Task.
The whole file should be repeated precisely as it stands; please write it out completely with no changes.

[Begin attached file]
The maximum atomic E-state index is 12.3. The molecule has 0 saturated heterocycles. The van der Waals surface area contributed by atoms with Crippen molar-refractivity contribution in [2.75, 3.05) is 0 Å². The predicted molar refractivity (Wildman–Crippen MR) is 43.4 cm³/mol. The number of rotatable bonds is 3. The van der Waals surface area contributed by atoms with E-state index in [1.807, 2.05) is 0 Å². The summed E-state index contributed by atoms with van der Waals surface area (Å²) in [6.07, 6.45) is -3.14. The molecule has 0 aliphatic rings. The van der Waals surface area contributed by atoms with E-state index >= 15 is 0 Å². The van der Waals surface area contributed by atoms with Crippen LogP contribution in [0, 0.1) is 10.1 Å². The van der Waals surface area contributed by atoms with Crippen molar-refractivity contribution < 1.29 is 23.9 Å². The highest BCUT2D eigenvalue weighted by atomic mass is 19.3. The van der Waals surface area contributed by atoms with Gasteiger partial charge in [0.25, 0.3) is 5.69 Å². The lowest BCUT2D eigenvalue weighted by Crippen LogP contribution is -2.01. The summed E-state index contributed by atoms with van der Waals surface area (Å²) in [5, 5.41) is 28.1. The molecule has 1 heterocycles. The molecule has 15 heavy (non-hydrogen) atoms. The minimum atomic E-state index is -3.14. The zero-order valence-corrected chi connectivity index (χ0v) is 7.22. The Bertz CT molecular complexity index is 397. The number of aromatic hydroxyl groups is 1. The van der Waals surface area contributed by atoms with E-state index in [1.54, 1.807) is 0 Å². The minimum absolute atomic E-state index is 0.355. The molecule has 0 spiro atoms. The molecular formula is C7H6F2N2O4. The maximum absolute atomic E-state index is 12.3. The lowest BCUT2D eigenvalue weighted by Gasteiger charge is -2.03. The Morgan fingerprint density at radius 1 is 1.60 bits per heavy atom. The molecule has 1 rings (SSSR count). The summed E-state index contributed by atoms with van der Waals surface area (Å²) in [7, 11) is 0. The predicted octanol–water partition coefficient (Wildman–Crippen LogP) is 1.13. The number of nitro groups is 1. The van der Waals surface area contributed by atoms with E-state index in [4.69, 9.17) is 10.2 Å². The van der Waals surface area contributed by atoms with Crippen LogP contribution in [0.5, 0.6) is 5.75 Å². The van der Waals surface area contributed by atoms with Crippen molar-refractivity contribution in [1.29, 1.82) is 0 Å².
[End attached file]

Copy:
The maximum atomic E-state index is 12.3. The molecule has 0 saturated heterocycles. The van der Waals surface area contributed by atoms with Crippen molar-refractivity contribution in [2.75, 3.05) is 0 Å². The predicted molar refractivity (Wildman–Crippen MR) is 43.4 cm³/mol. The number of rotatable bonds is 3. The van der Waals surface area contributed by atoms with E-state index in [1.807, 2.05) is 0 Å². The summed E-state index contributed by atoms with van der Waals surface area (Å²) in [6.07, 6.45) is -3.14. The molecule has 0 aliphatic rings. The van der Waals surface area contributed by atoms with E-state index >= 15 is 0 Å². The van der Waals surface area contributed by atoms with Crippen LogP contribution in [0, 0.1) is 10.1 Å². The van der Waals surface area contributed by atoms with Crippen molar-refractivity contribution < 1.29 is 23.9 Å². The highest BCUT2D eigenvalue weighted by atomic mass is 19.3. The van der Waals surface area contributed by atoms with Gasteiger partial charge in [0.25, 0.3) is 5.69 Å². The lowest BCUT2D eigenvalue weighted by Crippen LogP contribution is -2.01. The summed E-state index contributed by atoms with van der Waals surface area (Å²) in [5, 5.41) is 28.1. The molecule has 1 heterocycles. The molecule has 15 heavy (non-hydrogen) atoms. The minimum atomic E-state index is -3.14. The zero-order valence-corrected chi connectivity index (χ0v) is 7.22. The Bertz CT molecular complexity index is 397. The number of aromatic hydroxyl groups is 1. The van der Waals surface area contributed by atoms with E-state index in [1.54, 1.807) is 0 Å². The minimum absolute atomic E-state index is 0.355. The molecule has 0 spiro atoms. The molecular formula is C7H6F2N2O4. The maximum absolute atomic E-state index is 12.3. The lowest BCUT2D eigenvalue weighted by Gasteiger charge is -2.03. The Morgan fingerprint density at radius 1 is 1.60 bits per heavy atom. The molecule has 1 rings (SSSR count). The summed E-state index contributed by atoms with van der Waals surface area (Å²) in [7, 11) is 0. The predicted octanol–water partition coefficient (Wildman–Crippen LogP) is 1.13. The number of nitro groups is 1. The van der Waals surface area contributed by atoms with E-state index in [4.69, 9.17) is 10.2 Å². The van der Waals surface area contributed by atoms with Crippen LogP contribution in [0.5, 0.6) is 5.75 Å². The van der Waals surface area contributed by atoms with Crippen molar-refractivity contribution in [1.29, 1.82) is 0 Å².